Should You Send Money to Friends Through Facebook Messenger?

Sending money to a friend -- whether for a dinner, trip or gift -- is about to get easier. Facebook announced last month that it's adding mobile payment capabilities, so that users can store a debit card and send money to each other for free using the Facebook Messenger app. The feature is expected to roll out to U.S. Facebook users in the coming months.

Users will be able to send money via the Facebook Messenger app by composing a message to a friend and tapping a "$" icon. To accept money, the recipient opens the message and enters his or her debit card information. Facebook reports that the money will transfer immediately, but it could take one to three business days for the recipient's bank to make the funds available.

Facebook Messenger is one of a growing number of peer-to-peer payment options. First came PayPal (and in a move that perhaps foreshadowed its recent announcement, Facebook hired PayPal president David Marcus to run Facebook Messenger last year), then Venmo, then Snapchat launched its own peer-to-peer payment option, Snapcash, in partnership with Square last November.

Facebook's new payment system is a growth opportunity and "chance to increase the stickiness that they have with their customers," says Sanjib Kalita, who formerly worked on Google Wallet and is now head of marketing at Money20/20, an annual event focusing on payments and commerce. "The Facebook user who uses peer-to-peer payments opens up their app a few times more per day, and that's an opportunity to show more ads or offer more services."

Since Facebook money transfers will be free -- like the aforementioned peer-to-peer transfer options -- Kalita predicts the feature may help the platform boost user loyalty and possibly derive value from the data it compiles from its billion users. "There's obviously a lot of payment [options] in how people shop and how people pay," Kalita says. "People are using mobile phones more, and social networks are becoming a bigger part of their lives."

Sending money to a friend with a few clicks sounds simple. But is it safe?

Consider the recent reports of security shortcomings with Venmo. Thieves were able to change users' passwords -- without users being notified of the change -- and reportedly steal thousands of dollars. (Venmo says the security flaw has been resolved.)

Given security concerns, Özgür Güngör, general manager of Cardtek Group, a provider of mobile and EMV payment solutions, predicts that Facebook will be ultra careful about how it rolls out payment options. "This feature will be used for consumer-to-consumer sales, peer-to-peer transfers," he says. "These are not really payments as we know from cards and mobile. These are money transfer operations. Payments require more sophisticated security conditions." E-commerce transactions may come later once users grow accustomed to paying each other, and Facebook refines the process, Güngör adds.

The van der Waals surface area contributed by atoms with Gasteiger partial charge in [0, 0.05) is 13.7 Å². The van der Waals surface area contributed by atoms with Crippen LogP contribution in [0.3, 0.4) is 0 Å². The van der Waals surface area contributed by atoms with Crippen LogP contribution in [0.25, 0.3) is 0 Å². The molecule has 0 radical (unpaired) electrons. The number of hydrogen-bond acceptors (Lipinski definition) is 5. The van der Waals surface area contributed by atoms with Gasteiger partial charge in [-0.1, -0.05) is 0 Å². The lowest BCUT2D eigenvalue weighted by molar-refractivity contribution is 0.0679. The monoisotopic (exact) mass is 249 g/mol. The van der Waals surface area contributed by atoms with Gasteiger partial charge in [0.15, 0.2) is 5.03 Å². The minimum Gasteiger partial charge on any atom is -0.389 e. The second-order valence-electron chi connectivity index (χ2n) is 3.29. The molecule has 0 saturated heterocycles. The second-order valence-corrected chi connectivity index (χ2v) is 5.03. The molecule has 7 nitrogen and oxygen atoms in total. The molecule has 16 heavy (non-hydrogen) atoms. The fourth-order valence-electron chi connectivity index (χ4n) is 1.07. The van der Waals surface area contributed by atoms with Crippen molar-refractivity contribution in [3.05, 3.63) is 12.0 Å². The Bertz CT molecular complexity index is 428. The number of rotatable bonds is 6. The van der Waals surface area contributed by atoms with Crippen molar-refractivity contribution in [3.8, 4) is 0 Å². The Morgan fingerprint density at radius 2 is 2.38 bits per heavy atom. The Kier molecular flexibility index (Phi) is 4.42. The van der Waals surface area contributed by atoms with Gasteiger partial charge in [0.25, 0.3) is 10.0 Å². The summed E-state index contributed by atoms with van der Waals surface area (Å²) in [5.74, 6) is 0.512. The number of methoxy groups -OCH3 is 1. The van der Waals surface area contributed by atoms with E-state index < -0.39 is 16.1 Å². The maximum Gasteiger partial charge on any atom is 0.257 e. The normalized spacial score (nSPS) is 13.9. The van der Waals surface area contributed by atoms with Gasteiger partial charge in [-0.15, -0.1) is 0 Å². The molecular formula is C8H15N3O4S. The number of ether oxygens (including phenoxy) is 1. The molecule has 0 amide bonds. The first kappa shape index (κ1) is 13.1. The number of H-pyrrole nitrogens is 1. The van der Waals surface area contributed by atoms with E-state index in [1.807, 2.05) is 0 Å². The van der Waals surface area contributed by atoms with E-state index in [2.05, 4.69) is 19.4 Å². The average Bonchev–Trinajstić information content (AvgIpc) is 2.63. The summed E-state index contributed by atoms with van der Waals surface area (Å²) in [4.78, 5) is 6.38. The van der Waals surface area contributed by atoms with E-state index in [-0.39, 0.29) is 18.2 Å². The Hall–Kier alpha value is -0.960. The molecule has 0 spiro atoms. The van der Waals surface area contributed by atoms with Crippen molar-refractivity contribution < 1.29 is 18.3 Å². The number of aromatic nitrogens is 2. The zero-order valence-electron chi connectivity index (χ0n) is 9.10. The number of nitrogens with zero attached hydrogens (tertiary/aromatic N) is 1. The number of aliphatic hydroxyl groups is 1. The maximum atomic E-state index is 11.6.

Robert Siciliano, security expert with the hotspot shield AnchorFree, says it's Facebook users and not the platform itself that could pose security problems. "Facebook's really on top of authenticating their users," he says. "They provide two-factor authentication for device security and for user security. That's optional for most users, but I think that if they make it [mandatory] I think that would be even better, especially for payment security."

Siciliano suggests that users enable two-factor authentication, which Facebook calls Login Approvals. Under Login Approvals, the user must enter a code received via text or mobile phone each time they try to log in from a new or unrecognized device. "If I ever log into Facebook after I've reinstalled the browser, I have to enter a password from a text message with a one-time password," Siciliano says. "All of these additional layers of protection, I think, are necessary. If Facebook makes that a requirement, it'll all be better. The problem isn't the Facebooks and the Venmos; the problem generally is the user."

For instance, if you've ever checked Facebook on a friend's computer or a library computer, those devices could contain malware that capture your username and password. Or perhaps you've used your device on an unprotected wireless network or used the same username and password for an e-commerce website that you use for your banking or social media accounts. "Their credentials [could be] now in the hands of a criminal who might log in from overseas and begin to make transactions without the user's knowledge," Siciliano says. "It makes it close to impossible to compromise an account once these additional layers are in place."

The medium of payment also matters. Venmo and PayPal allow credit cards, but charge a fee for processing them; Snapchat only lets users link debit cards to their accounts. Payments sent over Facebook Messenger will also draw from a debit card, not a credit card, so consumers will not have the same protections as with a compromised credit card. When you use a debit card, the money comes out of your checking account right away, but you have the chance to dispute credit card transactions before paying your bill.

"I am just not a fan of debit cards," says Siciliano, adding that he doesn't have one himself. "That being said, I would trust Facebook with my debit card information more than I would trust my debit card in my wallet. In the physical world, it's a lot easier for a wallet to be lost or stolen or a card can be skimmed."

Whether transacting online or in the real world, give out your financial information with caution and check your statements regularly for unauthorized transactions.